Scripture: Exodus 15:1–15:21
Freed to be God’s people: a study of Exodus
Sing to the Lord for he has triumphed gloriously and become our salvation
In the previous chapter, we read how the Lord defeated the Egyptians and delivered Israel through the Red Sea. Israel saw the great power of the Lord in the way he saved them. So they FEARED the Lord; they were in AWE of him. And thus, they believed in the Lord and his servant Moses. And because of their AWE-inspired faith, they sang this song.
1) Sing to the Lord, for he has gloriously triumphed and become my salvation, 15:1-3.
Would you like for God to drown your enemies in the sea? If so, what do we do with Jesus’ teaching, “love your enemies, do good to them, bless them and pray for them”? How then do we apply this song today? How might we praise God for victory over human enemies in light of Romans 5:10? What are our enemies for which we can praise God that he has delivered us from or will deliver us from? What are the ways Moses describes God? Is there a conflict between God being a God of love and a man of war? Why or why not?
2) The Lord overthrows his enemies by his glorious power and great majesty, 15:4-10.
For what does Israel praise God in 15:5-8? Why is it so important that we keep our hearts amazed at the glorious power and majesty of God? What things will we substitute for God’s majesty if we don’t maintain an awe of him? What are the “I wills” that the Egyptians boasted of in 15:9? How did God thwart their desires? What chances do God’s enemies stand against him?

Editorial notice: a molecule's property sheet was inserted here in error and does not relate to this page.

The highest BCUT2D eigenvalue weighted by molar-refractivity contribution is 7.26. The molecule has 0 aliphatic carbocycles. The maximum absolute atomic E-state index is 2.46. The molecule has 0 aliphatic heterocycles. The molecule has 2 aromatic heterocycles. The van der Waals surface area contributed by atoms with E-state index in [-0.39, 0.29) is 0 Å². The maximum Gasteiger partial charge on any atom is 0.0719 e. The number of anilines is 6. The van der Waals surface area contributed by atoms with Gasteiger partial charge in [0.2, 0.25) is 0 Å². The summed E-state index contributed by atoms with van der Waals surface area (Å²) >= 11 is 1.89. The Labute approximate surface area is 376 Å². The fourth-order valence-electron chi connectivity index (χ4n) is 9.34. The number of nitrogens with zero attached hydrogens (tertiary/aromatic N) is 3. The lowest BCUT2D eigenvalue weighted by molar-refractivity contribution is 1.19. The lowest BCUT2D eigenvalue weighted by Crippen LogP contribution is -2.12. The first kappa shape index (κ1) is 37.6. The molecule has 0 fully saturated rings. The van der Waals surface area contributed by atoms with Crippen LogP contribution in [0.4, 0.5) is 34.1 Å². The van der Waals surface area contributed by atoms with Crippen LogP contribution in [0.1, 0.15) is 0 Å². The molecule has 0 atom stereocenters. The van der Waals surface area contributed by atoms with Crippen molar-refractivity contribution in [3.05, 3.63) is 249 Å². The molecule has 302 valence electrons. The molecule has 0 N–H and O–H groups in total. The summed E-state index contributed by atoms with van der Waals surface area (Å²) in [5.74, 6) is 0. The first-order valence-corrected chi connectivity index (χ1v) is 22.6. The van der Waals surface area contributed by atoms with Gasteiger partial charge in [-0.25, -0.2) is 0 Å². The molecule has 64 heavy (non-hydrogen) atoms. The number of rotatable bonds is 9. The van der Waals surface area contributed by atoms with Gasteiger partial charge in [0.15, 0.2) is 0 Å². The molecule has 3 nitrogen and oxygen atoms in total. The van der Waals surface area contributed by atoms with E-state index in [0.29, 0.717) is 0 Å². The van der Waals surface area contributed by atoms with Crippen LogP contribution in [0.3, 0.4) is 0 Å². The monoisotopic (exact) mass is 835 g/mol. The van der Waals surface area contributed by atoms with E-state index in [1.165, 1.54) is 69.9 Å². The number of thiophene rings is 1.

3) Who is like you, Lord, who disheartens his enemies, and in your steadfast love, you lead your people to your dwelling place, 15:11-18.
What does Moses say in 15:11-12 in answering “who is like you, O Lord?” What limits does God have? What does Moses say in 15:13-17 that God does in his steadfast covenant love?
4) Sing to the Lord, for he has triumphed gloriously over his enemies and delivered his people, 15:19-21.
The song ends with a summary statement of how God saved Israel from their enemies through the sea. It repeats the first line of the song, letting us know that Miriam, Aaron’s sis (he’s mentioned because he’s oldest), and a group of women, all with tambourines, were singing and dancing to this song.
What are the major emphases of this song that we should keep central in our songs of worship? How is this song fulfilled in Jesus and what he has done for us? In what ways did Jesus’ disciples express their awe of him and what he had accomplished?